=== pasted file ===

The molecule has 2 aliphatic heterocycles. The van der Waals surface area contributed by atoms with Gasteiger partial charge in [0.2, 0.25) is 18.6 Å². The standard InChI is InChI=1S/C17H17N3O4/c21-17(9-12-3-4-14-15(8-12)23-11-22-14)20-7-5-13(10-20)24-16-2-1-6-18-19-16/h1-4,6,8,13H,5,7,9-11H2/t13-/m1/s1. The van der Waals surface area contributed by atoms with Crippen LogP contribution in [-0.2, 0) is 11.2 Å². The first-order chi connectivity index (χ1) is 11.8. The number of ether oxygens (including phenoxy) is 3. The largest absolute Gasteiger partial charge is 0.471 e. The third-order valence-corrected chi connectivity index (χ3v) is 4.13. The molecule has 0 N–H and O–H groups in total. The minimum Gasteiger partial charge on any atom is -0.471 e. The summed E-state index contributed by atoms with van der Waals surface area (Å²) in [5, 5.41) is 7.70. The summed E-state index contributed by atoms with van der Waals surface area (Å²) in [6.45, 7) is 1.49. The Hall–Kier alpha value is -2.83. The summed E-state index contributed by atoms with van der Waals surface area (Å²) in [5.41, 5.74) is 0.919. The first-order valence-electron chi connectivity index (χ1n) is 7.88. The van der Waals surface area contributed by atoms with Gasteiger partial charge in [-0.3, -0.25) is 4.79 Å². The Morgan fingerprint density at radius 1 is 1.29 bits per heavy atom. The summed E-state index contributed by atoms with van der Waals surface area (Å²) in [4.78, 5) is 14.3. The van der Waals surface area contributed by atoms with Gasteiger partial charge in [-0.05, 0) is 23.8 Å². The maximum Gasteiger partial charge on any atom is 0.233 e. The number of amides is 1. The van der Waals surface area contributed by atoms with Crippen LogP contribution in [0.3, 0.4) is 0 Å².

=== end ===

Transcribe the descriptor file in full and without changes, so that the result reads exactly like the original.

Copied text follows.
The molecule has 2 aliphatic heterocycles. The van der Waals surface area contributed by atoms with Gasteiger partial charge in [0.2, 0.25) is 18.6 Å². The standard InChI is InChI=1S/C17H17N3O4/c21-17(9-12-3-4-14-15(8-12)23-11-22-14)20-7-5-13(10-20)24-16-2-1-6-18-19-16/h1-4,6,8,13H,5,7,9-11H2/t13-/m1/s1. The van der Waals surface area contributed by atoms with Crippen LogP contribution in [-0.2, 0) is 11.2 Å². The first-order chi connectivity index (χ1) is 11.8. The number of ether oxygens (including phenoxy) is 3. The largest absolute Gasteiger partial charge is 0.471 e. The third-order valence-corrected chi connectivity index (χ3v) is 4.13. The molecule has 0 N–H and O–H groups in total. The minimum Gasteiger partial charge on any atom is -0.471 e. The summed E-state index contributed by atoms with van der Waals surface area (Å²) in [5, 5.41) is 7.70. The summed E-state index contributed by atoms with van der Waals surface area (Å²) in [6.45, 7) is 1.49. The Hall–Kier alpha value is -2.83. The summed E-state index contributed by atoms with van der Waals surface area (Å²) in [5.41, 5.74) is 0.919. The first-order valence-electron chi connectivity index (χ1n) is 7.88. The van der Waals surface area contributed by atoms with Gasteiger partial charge in [-0.3, -0.25) is 4.79 Å². The Morgan fingerprint density at radius 1 is 1.29 bits per heavy atom. The summed E-state index contributed by atoms with van der Waals surface area (Å²) in [4.78, 5) is 14.3. The van der Waals surface area contributed by atoms with Gasteiger partial charge in [-0.05, 0) is 23.8 Å². The maximum Gasteiger partial charge on any atom is 0.233 e. The number of amides is 1. The van der Waals surface area contributed by atoms with Crippen LogP contribution in [0.3, 0.4) is 0 Å².